In a move that likely marks the company's first forray into online communication tools, Google launched its new Google Talk tool just after midnight last night. Google Talk launched in beta and comes just days after the company released the latest version of Google Desktop.

There's been no shortage of buzz these past few days about Google's plans to launch a new communications tool today. Speculation range from a simple instant messenger tool to voice over IP (VoIP) to full-on nationwide free WiFi service. But what it all boiled down to was the launch of a somewhat simplistic instant messenger/voice chat program.

While some may speculate that the launch has Google moving away from search, Google likely disagrees. After the launch of Gmail, the Google team pointed out that communication and information retrieval were intrinsically tied together. Chances are high that they see this new tool as an extension of the Gmail, Desktop Search and blog offerings that they already have.

The new release once again pits Google against search competitiors MSN and Yahoo!, both of which already offer popular IM programs. The move also pits Google against the pioneer of instant messenger software, AOL. The odd part is that Google's version of instant messenger doesn't seem to be more (or as?) impressive as what's already out there.

What is Google Talk? The Google site describes it this way:

Google Talk is a downloadable Windows application that enables users to quickly and easily talk or send instant messages to their friends for free. Calls are made through your computer using the latest voice technology; all you need is an Internet connection, a microphone and a speaker.

An obvious issue with Google Talk is that you can't actually chat with anyone until they also download and install the program. They need to have a Google account as well, so it may take awhile for the average user to get enough contacts setup to be able to have a conversation. Then again, this is Google. The mere mention of a new product will likely send search junkies everywhere scrambling for their copy and their first conversation, so it might not be that long before you can chat it up with your Gmail buddies.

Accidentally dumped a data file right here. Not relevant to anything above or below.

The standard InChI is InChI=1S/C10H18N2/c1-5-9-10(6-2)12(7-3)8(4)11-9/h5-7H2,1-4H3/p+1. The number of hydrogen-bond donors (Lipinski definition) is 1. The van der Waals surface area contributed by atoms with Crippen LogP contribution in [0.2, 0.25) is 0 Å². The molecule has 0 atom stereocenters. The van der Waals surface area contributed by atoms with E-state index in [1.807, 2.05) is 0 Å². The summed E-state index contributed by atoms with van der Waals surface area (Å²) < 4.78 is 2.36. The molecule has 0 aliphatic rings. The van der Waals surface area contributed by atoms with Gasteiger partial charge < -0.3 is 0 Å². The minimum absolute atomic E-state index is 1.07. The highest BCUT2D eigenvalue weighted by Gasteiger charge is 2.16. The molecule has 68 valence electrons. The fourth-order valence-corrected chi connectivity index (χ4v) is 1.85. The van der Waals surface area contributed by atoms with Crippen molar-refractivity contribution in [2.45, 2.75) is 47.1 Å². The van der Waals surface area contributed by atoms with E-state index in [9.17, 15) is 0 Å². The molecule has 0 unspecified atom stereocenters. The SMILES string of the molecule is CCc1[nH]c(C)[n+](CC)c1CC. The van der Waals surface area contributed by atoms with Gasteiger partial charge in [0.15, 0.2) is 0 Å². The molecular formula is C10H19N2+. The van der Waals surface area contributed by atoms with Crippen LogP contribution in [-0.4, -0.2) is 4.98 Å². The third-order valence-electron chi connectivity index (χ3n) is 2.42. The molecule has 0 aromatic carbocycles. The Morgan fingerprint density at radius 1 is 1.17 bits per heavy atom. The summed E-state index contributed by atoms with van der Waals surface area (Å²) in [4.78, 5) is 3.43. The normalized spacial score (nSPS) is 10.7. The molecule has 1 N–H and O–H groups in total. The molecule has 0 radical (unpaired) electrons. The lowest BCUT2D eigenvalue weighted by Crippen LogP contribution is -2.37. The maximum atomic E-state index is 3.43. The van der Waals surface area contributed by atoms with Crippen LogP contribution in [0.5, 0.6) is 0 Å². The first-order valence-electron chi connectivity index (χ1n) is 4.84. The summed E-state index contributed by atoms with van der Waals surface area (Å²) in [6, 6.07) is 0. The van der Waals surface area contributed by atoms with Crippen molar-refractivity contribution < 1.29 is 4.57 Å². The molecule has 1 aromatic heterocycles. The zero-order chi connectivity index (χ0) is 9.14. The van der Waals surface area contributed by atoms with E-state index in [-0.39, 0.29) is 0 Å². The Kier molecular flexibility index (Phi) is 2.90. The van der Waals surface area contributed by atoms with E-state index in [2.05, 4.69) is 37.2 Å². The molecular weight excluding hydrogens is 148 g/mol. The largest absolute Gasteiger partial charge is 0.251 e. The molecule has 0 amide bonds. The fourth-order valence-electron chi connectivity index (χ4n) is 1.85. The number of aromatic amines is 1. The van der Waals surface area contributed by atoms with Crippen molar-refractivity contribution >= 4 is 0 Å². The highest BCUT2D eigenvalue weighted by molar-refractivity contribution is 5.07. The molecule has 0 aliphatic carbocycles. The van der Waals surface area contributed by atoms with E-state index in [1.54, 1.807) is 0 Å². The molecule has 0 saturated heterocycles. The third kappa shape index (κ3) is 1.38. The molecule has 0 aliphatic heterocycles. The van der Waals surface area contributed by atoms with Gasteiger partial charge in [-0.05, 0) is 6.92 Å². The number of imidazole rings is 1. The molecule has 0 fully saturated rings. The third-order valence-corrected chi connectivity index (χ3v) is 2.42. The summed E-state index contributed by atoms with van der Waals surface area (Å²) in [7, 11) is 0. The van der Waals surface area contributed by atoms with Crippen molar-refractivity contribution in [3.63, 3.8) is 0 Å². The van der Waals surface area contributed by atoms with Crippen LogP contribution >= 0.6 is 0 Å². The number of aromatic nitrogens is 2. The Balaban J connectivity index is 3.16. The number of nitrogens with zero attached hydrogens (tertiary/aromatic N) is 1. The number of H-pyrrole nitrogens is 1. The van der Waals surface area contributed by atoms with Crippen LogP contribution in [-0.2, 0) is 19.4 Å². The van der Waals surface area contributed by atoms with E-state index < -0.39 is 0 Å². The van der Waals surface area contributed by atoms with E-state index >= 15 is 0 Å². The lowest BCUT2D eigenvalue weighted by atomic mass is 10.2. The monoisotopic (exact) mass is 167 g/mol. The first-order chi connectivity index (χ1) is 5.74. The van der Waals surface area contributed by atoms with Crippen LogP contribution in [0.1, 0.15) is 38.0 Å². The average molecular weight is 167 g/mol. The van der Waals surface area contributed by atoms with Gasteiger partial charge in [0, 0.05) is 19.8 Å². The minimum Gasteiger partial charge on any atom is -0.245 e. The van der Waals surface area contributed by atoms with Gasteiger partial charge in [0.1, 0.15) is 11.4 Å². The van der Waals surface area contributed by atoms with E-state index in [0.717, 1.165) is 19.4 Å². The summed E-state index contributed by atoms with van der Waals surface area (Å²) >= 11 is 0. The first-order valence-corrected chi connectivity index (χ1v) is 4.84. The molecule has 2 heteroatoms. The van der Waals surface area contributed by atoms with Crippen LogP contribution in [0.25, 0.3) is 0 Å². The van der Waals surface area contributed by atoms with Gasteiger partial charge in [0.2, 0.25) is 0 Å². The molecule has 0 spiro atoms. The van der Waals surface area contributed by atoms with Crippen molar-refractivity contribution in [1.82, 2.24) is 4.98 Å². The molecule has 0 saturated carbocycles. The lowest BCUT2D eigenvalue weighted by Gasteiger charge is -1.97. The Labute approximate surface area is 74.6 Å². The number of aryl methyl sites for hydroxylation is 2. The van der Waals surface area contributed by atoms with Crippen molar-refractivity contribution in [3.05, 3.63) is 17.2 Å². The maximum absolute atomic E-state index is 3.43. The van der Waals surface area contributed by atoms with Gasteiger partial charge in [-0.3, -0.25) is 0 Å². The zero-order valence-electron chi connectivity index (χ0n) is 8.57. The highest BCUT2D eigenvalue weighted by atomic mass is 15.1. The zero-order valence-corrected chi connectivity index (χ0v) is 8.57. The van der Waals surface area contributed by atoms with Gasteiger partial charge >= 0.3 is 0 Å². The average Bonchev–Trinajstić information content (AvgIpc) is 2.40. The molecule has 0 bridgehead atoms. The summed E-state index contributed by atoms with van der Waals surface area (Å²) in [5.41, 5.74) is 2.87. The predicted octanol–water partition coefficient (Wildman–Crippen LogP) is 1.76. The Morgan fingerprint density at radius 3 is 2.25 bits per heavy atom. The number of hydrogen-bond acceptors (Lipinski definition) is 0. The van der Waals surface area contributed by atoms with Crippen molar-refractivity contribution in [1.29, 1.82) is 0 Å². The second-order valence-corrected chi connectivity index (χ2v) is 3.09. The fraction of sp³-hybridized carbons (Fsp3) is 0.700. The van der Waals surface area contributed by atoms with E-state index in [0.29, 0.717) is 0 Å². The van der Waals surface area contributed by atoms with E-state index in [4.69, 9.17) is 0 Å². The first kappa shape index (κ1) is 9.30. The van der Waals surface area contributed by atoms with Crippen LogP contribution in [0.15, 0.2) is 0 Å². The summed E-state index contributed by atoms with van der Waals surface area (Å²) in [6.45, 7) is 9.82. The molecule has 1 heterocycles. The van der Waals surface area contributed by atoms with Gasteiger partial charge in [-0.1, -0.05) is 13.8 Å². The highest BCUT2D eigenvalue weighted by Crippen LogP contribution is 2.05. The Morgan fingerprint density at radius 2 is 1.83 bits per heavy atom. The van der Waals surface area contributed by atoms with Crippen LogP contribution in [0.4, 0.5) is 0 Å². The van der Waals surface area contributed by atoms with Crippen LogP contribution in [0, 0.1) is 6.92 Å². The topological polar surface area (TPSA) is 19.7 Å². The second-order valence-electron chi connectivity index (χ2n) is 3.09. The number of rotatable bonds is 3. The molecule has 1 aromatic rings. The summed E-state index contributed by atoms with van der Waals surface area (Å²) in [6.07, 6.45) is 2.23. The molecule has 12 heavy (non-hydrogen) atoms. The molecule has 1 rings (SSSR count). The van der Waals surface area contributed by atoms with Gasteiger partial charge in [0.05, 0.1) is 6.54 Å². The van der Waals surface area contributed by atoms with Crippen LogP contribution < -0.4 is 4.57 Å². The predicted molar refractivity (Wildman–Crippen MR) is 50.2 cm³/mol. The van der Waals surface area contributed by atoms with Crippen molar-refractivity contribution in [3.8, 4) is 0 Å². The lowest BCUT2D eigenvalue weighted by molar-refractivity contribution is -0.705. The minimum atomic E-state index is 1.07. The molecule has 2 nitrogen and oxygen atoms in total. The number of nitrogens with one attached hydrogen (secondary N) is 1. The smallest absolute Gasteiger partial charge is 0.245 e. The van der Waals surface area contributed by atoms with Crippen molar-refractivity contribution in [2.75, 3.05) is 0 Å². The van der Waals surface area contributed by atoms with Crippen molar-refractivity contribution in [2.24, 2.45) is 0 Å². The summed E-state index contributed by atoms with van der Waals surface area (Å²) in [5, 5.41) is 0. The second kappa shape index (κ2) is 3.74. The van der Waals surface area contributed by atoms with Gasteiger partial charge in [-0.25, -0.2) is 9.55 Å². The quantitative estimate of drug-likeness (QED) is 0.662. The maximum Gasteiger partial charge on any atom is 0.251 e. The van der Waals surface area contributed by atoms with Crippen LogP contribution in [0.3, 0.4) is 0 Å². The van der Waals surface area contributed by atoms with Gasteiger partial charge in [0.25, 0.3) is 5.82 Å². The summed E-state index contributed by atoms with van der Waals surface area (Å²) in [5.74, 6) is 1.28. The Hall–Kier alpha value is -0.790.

On the flip side, Google's penchance for simplicity seems to be shining through. Launching Google Talk led me to a nice, simple interface that features links to my inbox, settings and help, along with a list of my contacts. Unlike when I launch AIM, there were no annoying popups, no news windows or stock tickers to close, no ads shoved into place.

Google Talk doesn't currently work for Mac or Linux users, but Google states that they plan to add compatibility for other operating systems in the future. Google Talk is already compliant with other communications clients though, which means that Trillian, GAIM, iChat, Adium and Psi users can simply add their Google Talk screen name to their accounts. Another plus is the integration into the new Google Desktop Sidebar. When I launched my Sidebar while writing this story, I noticed that the Google Talk interface worked its way in as a new panel.

Search Engine Watch has an excellent round-up of features and a point-by-point comparison of Google Talk with other popular IM services.

Is Google Talk going to revolutionize the way that you do business? I doubt it. Chances are good that until Google introduces some feature upgrades, you may not even find a tempting enough reason to switch from what you are already using. But, for Google junkies, the launch will likely be cause for some celebration.

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August 24, 2005

Jennifer Laycock is the Editor of Search Engine Guide, the Social Media Faculty Chair for MarketMotive and offers small business social media strategy & consulting. Jennifer enjoys the challenge of finding unique and creative ways to connect with consumers without spending a fortune in marketing dollars. Though she now prefers to work with small businesses, Jennifer’s clients have included companies like Verizon, American Greetings and Highlights for Children.

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